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Artistic and Technical Sheet


Antony Fernandes - Bagpipes (Swedish) and Vocals

Carmina Repas Gonçalves - Viola da Gamba and Vocals

Daniela Leite Castro - Violin and Voice

Tiago Manuel Soares - Percussion (snare, bass drum, adufe and tranhanholas)


Image capture and editing

Abel Andrade

sound capture

Ricardo Torres


Sound Editing and Editing

Daniel Santos and Ricardo Torres

Elaboration of pedagogical contents

Carmina Repas Gonçalves

Art Direction epproduction

Thistle Project





Here comes the clear morning



To run at night

Miranda do Douro


crush the flax



Now the sun has gone down


Filmed in Vila Verde

Specific objectives

  • Listening and Critical Visualization

  • Awareness of emotions and sensations provoked by sound and image

  • Understanding and experimenting with different musical textures


Suggestions for exploring the contents of the video at home or in the classroom:


  • The work we suggest doing with this video, contrary to what happens with the rest of the Learning with Búzios collection, should first focus on watching and listening carefully to it. The work will be done around the children's understanding of what they see and hear. We therefore suggest that you watch the video in small sections (such as those listed below) and that you try to comment and interpret what you are seeing and hearing. In all of them, as an exercise, it can be interesting to start by listening with your eyes closed, seeing without sound and finally seeing the two things together. At the end of each section ask questions (only when each part ends; it is important that they are focused on the exercise the whole time): What did you feel? Was it the sound or the image that provoked these sensations? What happens to the sound of each part? What happens to the image? What does this little story tell and unravel?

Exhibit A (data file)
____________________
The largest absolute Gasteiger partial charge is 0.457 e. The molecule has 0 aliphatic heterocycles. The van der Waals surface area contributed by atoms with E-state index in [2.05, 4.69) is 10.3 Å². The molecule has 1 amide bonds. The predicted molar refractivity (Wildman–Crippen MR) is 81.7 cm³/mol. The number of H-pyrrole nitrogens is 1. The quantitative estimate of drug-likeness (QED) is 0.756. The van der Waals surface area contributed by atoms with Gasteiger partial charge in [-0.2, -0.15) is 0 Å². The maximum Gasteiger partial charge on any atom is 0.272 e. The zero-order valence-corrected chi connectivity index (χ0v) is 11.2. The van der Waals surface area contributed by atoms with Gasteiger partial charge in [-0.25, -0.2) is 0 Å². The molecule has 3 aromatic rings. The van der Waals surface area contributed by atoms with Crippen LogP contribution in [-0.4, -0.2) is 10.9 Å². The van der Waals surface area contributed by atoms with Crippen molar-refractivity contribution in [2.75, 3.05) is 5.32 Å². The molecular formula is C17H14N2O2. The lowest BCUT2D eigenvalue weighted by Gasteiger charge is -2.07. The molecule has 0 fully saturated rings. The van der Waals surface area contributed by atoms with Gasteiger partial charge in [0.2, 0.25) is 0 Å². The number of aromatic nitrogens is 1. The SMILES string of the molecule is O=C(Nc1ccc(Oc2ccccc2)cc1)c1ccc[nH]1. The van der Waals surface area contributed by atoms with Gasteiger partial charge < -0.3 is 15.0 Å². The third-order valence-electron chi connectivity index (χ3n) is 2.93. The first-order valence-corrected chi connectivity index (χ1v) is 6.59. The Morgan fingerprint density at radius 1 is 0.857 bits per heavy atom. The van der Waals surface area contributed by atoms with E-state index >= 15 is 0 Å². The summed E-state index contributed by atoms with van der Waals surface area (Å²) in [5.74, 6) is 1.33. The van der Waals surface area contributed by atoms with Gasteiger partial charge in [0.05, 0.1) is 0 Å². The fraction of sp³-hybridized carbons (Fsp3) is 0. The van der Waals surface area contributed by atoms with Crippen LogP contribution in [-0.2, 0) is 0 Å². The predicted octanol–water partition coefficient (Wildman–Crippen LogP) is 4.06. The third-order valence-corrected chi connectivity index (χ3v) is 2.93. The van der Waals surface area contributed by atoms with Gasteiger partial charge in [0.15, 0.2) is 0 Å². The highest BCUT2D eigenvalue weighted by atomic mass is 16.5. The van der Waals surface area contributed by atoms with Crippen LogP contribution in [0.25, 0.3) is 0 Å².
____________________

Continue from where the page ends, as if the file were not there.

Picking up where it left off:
• For those who don't know, musical texture is the term used to define things like rhythmic and melodic density, number of instruments and timbres, relationship between them. Basically, everything that contributes to the musical fabric (more or less dense, more or less heavy, etc.) and that determines the sensation and emotion of the listener. It's a small part of the work that a composer does, for example. Of course, in addition to that, those who compose a song have other elements, in addition to texture, to say what they want.

  1. First part: from the beginning to 3.33'– Pleasant evening, a relaxed group singing around a campfire. The feeling of loneliness. Suddenly, the fear of being alone and the fear of silence is interrupted by an abrupt sound that frightens. Relaxed, contemplative music, with a light musical texture, with few elements: a bass, a billiard, 3 voices and 1 violin.

  2. Second part: from 3.34' to 5.42' - the moon and the stars - playfulness, disdain for fear of the dark and forced at ease; change in sensation because of the night sounds we normally associate with horror stories; our imagination starts to work out of control because of our emotions, it creates ideas and images of things that are not true. Texture starts simple (percussion, bass and vocals); a bridge with only percussion and some sliding notes made by string instruments that add tension to the moment; it ends with a texture similar to the initial one, but with a different expression that reveals insecurity and fear.